Proof that a minimal DFA for a finite language has exactly one trap state

Suppose $$L$$ is a language with a finite number of strings. We know that $$L$$ is regular. If $$M$$ is the minimal DFA for $$L$$, prove that $$L$$ has exactly one state that we can't exit if we enter it.

I know this statement is true because $$L$$ has a finite number of strings, so a string with a length longer than the length of the longest string in $$L$$ (let's call that string $$s$$) will not be accepted by $$M$$. Also, the last state that $$s$$ lands on cannot go to any other state which eventually leads to an accepting state.

Is there a better more solid way to prove this?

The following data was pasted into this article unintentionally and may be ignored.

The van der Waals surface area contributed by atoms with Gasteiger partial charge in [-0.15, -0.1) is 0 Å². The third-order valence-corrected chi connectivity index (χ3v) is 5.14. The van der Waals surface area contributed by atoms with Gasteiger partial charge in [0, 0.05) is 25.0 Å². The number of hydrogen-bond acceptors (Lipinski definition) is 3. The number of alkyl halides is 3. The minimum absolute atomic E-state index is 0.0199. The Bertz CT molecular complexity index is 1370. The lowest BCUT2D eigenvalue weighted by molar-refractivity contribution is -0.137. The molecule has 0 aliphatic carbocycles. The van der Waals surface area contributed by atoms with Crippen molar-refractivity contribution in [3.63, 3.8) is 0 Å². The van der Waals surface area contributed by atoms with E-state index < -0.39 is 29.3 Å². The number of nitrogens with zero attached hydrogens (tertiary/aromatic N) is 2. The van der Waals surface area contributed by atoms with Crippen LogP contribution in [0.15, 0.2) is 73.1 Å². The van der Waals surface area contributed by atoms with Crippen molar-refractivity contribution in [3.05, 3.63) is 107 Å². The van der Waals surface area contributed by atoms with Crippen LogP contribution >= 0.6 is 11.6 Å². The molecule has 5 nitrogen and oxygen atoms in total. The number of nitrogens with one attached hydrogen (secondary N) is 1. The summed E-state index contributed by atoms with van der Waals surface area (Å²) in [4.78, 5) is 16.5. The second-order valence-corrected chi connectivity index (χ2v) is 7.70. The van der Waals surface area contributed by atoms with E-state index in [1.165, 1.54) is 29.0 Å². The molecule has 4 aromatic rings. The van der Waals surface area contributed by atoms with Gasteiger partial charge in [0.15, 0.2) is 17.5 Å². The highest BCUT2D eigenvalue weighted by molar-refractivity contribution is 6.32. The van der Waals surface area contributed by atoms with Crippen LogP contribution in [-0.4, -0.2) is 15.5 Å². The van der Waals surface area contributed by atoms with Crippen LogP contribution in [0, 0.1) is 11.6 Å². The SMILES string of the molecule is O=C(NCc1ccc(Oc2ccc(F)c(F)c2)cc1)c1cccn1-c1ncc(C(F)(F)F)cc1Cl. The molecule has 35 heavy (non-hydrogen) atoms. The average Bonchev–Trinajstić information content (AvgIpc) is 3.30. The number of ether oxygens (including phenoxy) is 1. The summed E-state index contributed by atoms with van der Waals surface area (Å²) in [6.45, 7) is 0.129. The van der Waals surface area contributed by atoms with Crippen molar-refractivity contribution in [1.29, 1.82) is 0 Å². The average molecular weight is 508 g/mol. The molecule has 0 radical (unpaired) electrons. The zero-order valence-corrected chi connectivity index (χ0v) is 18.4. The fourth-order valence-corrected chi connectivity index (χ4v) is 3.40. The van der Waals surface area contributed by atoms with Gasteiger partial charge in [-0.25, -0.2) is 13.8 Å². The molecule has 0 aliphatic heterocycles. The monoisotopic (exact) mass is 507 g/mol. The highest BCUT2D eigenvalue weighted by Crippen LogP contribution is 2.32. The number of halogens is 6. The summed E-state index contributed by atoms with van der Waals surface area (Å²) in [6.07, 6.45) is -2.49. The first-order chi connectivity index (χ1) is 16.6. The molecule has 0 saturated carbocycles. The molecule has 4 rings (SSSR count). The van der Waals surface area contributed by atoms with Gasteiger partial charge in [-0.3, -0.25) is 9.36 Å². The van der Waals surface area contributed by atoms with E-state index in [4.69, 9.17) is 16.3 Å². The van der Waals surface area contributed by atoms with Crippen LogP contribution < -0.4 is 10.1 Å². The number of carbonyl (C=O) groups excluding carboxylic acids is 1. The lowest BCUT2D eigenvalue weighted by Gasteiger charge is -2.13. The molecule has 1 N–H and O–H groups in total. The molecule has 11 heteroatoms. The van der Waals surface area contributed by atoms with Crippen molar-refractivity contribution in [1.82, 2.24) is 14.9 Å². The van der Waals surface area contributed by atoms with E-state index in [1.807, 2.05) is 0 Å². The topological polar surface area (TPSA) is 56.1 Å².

All words which are not a prefix of a word in $$L$$ form an equivalence class $$X$$, which satisfies the following: if $$w \in X$$ then $$w\sigma \in X$$ for all symbols $$\sigma$$. Therefore, the state corresponding to $$X$$ cannot be exited.
On the other hand, any other state in the minimal DFA can be exited, since we can always enter $$X$$ (for example, if we read more letters than the length of the longest word in $$L$$). Therefore the state corresponding to $$X$$ is the unique one which cannot be exited.